The Global Challenges Research Fund (GCRF) has been established to ensure UK science takes the lead in addressing worldwide problems in areas including health, the environment, humanitarian crises, conflict, the economy, society and technology.
The GCRF is a part of the Government’s Official Development Assistance (ODA) commitment, overseen by the Department for Business, Energy and Industrial Strategy (BEIS) and will be delivered through 17 partners including the Research Councils, the UK Academies and the UK Space Agency.
Today, details of 37 interdisciplinary projects being backed by the GCRF have been revealed. The projects chosen to receive the funding cover a broad range of topics and span 69 countries. A total of £225 million will be invested in these projects over the next four years.
Universities in the UK leading some of the 37 projects include the University of Glasgow, Bangor University, the University of York, the University of Ulster and the University of Huddersfield, amongst others. There are also several research institutions aside from universities leading projects such as the Francis Crick Institute.
Research has made a large contribution to global development and is driving advances such as the creation of vaccinations, antibiotics and renewable energy. In 2015, 17 Sustainable Development Goals (SDGs) were announced demonstrating a commitment to combat major global challenges. The GCRF’s delivery partners have developed a list of challenge areas in consultation with the Department for International Development, with reference to the UK Aid Strategy and the SDGs.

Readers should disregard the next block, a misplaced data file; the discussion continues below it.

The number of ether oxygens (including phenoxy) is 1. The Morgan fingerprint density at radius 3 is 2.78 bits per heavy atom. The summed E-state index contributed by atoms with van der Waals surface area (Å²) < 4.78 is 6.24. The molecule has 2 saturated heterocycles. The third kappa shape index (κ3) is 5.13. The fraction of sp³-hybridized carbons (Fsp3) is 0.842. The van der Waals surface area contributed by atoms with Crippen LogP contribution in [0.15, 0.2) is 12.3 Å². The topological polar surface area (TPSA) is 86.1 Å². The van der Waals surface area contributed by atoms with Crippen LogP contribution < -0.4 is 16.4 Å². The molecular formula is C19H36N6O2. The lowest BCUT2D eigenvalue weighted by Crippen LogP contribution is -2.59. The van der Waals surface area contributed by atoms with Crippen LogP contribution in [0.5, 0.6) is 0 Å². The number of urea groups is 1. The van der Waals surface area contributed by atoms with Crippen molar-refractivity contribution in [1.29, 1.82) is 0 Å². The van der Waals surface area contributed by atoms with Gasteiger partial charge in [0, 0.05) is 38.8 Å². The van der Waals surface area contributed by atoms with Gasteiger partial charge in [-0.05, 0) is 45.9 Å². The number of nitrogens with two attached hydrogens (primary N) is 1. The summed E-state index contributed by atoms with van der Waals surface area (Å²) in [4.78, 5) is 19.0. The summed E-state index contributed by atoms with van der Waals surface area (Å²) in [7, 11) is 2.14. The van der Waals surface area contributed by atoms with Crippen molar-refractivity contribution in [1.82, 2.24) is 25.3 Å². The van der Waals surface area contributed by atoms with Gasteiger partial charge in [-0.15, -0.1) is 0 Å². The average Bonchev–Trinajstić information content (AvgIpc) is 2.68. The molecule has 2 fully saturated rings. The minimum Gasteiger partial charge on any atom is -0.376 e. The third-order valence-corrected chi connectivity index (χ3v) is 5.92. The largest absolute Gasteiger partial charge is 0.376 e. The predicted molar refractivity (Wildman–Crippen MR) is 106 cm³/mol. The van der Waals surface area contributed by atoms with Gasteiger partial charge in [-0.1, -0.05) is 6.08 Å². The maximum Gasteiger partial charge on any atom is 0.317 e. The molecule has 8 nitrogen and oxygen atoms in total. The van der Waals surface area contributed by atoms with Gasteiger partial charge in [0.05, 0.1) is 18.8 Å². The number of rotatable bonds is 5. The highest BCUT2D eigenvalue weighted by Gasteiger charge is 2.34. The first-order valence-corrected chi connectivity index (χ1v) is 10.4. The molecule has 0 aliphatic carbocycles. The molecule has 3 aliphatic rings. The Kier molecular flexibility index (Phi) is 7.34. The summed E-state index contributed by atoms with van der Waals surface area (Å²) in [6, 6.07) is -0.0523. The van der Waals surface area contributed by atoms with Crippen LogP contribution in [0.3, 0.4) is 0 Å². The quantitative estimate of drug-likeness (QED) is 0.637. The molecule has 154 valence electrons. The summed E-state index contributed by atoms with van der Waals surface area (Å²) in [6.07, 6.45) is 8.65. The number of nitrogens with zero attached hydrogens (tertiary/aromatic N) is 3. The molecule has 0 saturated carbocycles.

Jo Johnson, Minister for Universities and Science, says: “From healthcare to green energy, the successful projects receiving funding today highlight the strength of the UK’s research base and our leadership in helping developing countries tackle some of the greatest global issues of our time.”
The chosen projects all consist of researchers from the UK and their counterparts in developing countries. The collaborative and challenge led approach will strengthen international ties and bring new perspectives to problem solving.
Professor Sir Mark Walport, Chief Executive designate of UK Research and Innovation, says: “In the same way that facing these global challenges requires a multi-national response, finding the solutions to them requires researchers from many disciplines to work together. The Global Challenges Research Fund makes that possible, and means that the UK’s world-leading researchers are able to get on with the job of working with each other and partners across the globe to make the world and society more sustainable.”
The fund has a total of £1.5 billion behind it and will address real-world issues such as the growing prevalence of diabetes and dementia in both the developing world and western countries. The projects also aim to use the potential of museums to promote social justice and look at new manufacturing processes to develop smart technologies. A full list of projects and the researchers leading on them is available here.
Director of UUKi, Vivienne Stern says: “The enormous scope of the projects announced is impressive. It is always fantastic to see UK universities working with partners across the world and demonstrating the ability to think creativity and innovatively. That projects are being led by large universities as well as more specialist institutions demonstrates both diversity and the spread of expertise that we have across the entire UK higher education sector.”